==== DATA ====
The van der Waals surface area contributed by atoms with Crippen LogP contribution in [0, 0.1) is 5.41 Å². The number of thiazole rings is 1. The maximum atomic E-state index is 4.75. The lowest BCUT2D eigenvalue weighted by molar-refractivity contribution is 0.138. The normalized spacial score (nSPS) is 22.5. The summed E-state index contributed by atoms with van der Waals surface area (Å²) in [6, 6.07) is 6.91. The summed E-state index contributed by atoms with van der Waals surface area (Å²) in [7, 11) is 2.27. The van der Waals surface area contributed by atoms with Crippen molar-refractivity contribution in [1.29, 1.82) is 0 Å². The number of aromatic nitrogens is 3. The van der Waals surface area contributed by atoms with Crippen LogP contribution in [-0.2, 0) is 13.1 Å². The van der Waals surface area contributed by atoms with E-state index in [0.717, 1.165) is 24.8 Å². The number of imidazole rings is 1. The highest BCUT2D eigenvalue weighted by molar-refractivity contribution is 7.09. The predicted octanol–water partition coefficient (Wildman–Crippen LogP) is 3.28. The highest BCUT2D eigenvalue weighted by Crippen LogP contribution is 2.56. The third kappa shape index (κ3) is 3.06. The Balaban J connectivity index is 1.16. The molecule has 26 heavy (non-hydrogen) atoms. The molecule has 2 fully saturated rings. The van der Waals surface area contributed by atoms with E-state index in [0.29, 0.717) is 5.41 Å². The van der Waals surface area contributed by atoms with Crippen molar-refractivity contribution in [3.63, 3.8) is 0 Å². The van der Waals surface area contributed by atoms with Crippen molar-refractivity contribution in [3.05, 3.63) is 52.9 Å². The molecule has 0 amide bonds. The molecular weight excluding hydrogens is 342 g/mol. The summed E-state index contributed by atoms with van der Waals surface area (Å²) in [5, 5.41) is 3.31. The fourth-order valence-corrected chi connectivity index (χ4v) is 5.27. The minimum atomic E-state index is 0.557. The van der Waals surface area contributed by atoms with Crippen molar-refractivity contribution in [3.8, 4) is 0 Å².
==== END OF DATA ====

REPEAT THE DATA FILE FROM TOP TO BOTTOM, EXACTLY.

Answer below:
The van der Waals surface area contributed by atoms with Crippen LogP contribution in [0, 0.1) is 5.41 Å². The number of thiazole rings is 1. The maximum atomic E-state index is 4.75. The lowest BCUT2D eigenvalue weighted by molar-refractivity contribution is 0.138. The normalized spacial score (nSPS) is 22.5. The summed E-state index contributed by atoms with van der Waals surface area (Å²) in [6, 6.07) is 6.91. The summed E-state index contributed by atoms with van der Waals surface area (Å²) in [7, 11) is 2.27. The van der Waals surface area contributed by atoms with Crippen molar-refractivity contribution in [1.29, 1.82) is 0 Å². The number of aromatic nitrogens is 3. The van der Waals surface area contributed by atoms with Crippen LogP contribution in [-0.2, 0) is 13.1 Å². The van der Waals surface area contributed by atoms with E-state index in [0.717, 1.165) is 24.8 Å². The number of imidazole rings is 1. The highest BCUT2D eigenvalue weighted by molar-refractivity contribution is 7.09. The predicted octanol–water partition coefficient (Wildman–Crippen LogP) is 3.28. The highest BCUT2D eigenvalue weighted by Crippen LogP contribution is 2.56. The third kappa shape index (κ3) is 3.06. The Balaban J connectivity index is 1.16. The molecule has 26 heavy (non-hydrogen) atoms. The molecule has 2 fully saturated rings. The van der Waals surface area contributed by atoms with E-state index in [0.29, 0.717) is 5.41 Å². The van der Waals surface area contributed by atoms with Crippen molar-refractivity contribution in [3.63, 3.8) is 0 Å². The van der Waals surface area contributed by atoms with Crippen molar-refractivity contribution in [3.05, 3.63) is 52.9 Å². The molecule has 0 amide bonds. The molecular weight excluding hydrogens is 342 g/mol. The summed E-state index contributed by atoms with van der Waals surface area (Å²) in [5, 5.41) is 3.31. The fourth-order valence-corrected chi connectivity index (χ4v) is 5.27. The minimum atomic E-state index is 0.557. The van der Waals surface area contributed by atoms with Crippen molar-refractivity contribution in [3.8, 4) is 0 Å².